- Healthy Salad Dressings Suggestions: Try this on finely julienned greens. It is especially great with kale, as it helps mellow the flavor of the leaves. Chop your kale, then toss the dressing onto the leaves. Let sit for 10 or more minutes to allow the dressing to soften the greens. Add other salad fixings you might like, such as cherry tomatoes, grated carrot, chopped apple, or dried cranberries.
4. Curried-Almond Dressing
This is the recipe for the KALE-SLAW that many of you already know and love. But this dressing is looking for some new greens partners, like romaine, spinach, and escarole!
Curried Almond Dressing (for kale-slaw)
- 1/2 cup raw almonds
- 2 1/2 tbsps apple cider vinegar
- 2 tbsps agave nectar or pure maple syrup
- 2/3 cup water or more to thin as needed; see note
- 1 very small clove garlic
- 1 tsp freshly grated ginger
- 1/2 tsp Dijon mustard
- 1/2 tsp sea salt
- Freshly ground black pepper optional
- 1/8 tsp (or more) curry powder or more to taste (see note)
Using a standing blender or an immersion blender and deep cup or jar, puree all the ingredients (starting with 1⁄2 cup of the water) until very smooth. (A high-powered blender such as a Blendtec works best to smooth out the dressing; using an immersion blender or regular blender will leave a little more texture and take a little longer.) Add additional curry to taste, and additional water to thin as desired (see note). Makes about 1 generous cup.
- Flavor Tip: I like using about 1⁄8 rounded teaspoon of curry powder in this dressing, for a very muted flavor. But if you love curry, feel free to use more than this, adjusting to your own taste.
- Healthy Salad Dressings Serving Suggestions: If using as a dip, use just 1⁄3 to 1⁄2 cup of water to puree and then refrigerate it, adding extra water later, if desired, to thin (it will thicken considerably after chilling). If using as a salad dressing, you can keep it thick, or thin it more as you prefer.
Kale-Slaw (see dressing recipe above) (recipe from “Let Them Eat Vegan”
- 1 small to medium-size apple cored and julienned (3⁄4 to 1 cup), tossed in 1tsp freshly squeezed lemon juice
- 2 1/2 – 3 cups julienned kale leaves cut/torn from stems and stems discarded (see note)
- 1 1/2 cups grated carrot
- 1 cup very thinly sliced or julienned fennel
- 1/4 cup cranberries or raisins
- 2/3 – 3/4 cup Creamy Curried Almond Dressing or more, if desired; recip follows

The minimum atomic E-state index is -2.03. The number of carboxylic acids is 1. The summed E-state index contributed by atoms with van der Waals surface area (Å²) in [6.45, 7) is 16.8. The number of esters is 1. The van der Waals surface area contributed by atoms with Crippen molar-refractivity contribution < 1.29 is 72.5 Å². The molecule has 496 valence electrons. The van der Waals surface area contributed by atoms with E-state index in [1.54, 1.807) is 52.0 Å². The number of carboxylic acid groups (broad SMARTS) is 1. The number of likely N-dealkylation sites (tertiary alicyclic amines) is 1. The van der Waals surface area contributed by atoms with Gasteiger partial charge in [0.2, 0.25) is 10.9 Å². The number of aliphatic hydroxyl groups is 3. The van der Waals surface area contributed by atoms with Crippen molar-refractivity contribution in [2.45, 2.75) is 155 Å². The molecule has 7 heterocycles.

- 2 to 4 tbsps sliced or chopped raw almonds (optional)
- Extra salt and pepper to taste
Place the apple, vegetables, and cranberries in a bowl and toss. Add the dressing, starting with about 2⁄3 cup and adding more as desired, if you want a thicker coating of dressing. Toss to coat well, then let sit for 5 minutes or more to allow the kale leaves to soften slightly in the dressing. Serve, garnishing with a light sprinkling of almonds (if using( and extra salt and pepper, if desired. Makes 5 1/2 – 6 1/2 cups.
Kale salads can be quite versatile. Try another thick, creamy nut- or seed-based dressing, such as Citrus Tahini Dressing, Creamy Cumin-Spiced Dressing, or DJ’s Hummus Salad Dressing. The key is to coat the leaves nicely, and let the salad sit for a few minutes before serving.
Savvy Subs and Adds:
– If fennel isn’t your thing, substitute julienned jicama, thinly sliced celery (cut on a diagonal), or julienned red bell pepper, or some combination of these ingredients.
– If you aren’t sure if you’ll like this much kale in the salad, try starting with 2 to 21⁄2 cups, making up the difference with extra grated carrot or fennel.
– Other veggies you can consider adding include chopped or finely sliced cucumber, red bell pepper, cherry tomatoes, grated beet (“pretty in pink” salad, anyone?). Or try some zucchini ribbons: Use a vegetable peeler to make thick ribbons—these can be the base of a salad all on their own! And other dried fruit, such as apricots, goji berries, and raisins, can be interchanged with the cranberries, if you prefer.
5. “Magical” Oil-Free Vinaigrette
Full details and recipe here.
Bonus! Creamy House Dressing
I’m not counting this in the five, because the recipe isn’t posted (it’s from my Plant-Powered 15 ebook).
If you have the e-book, DO try this dressing!
It’s been getting crazy-yummy reviews. Literally, that’s what I’ve heard: “it’s crazy yummy, I’m licking the blender“.
Don’t forget there are 11 more healthy, oil-free salad dressings here.
Have you tried any/many of these healthy salad dressings? What are your favorites?
Have fun with the recipes! x Dreena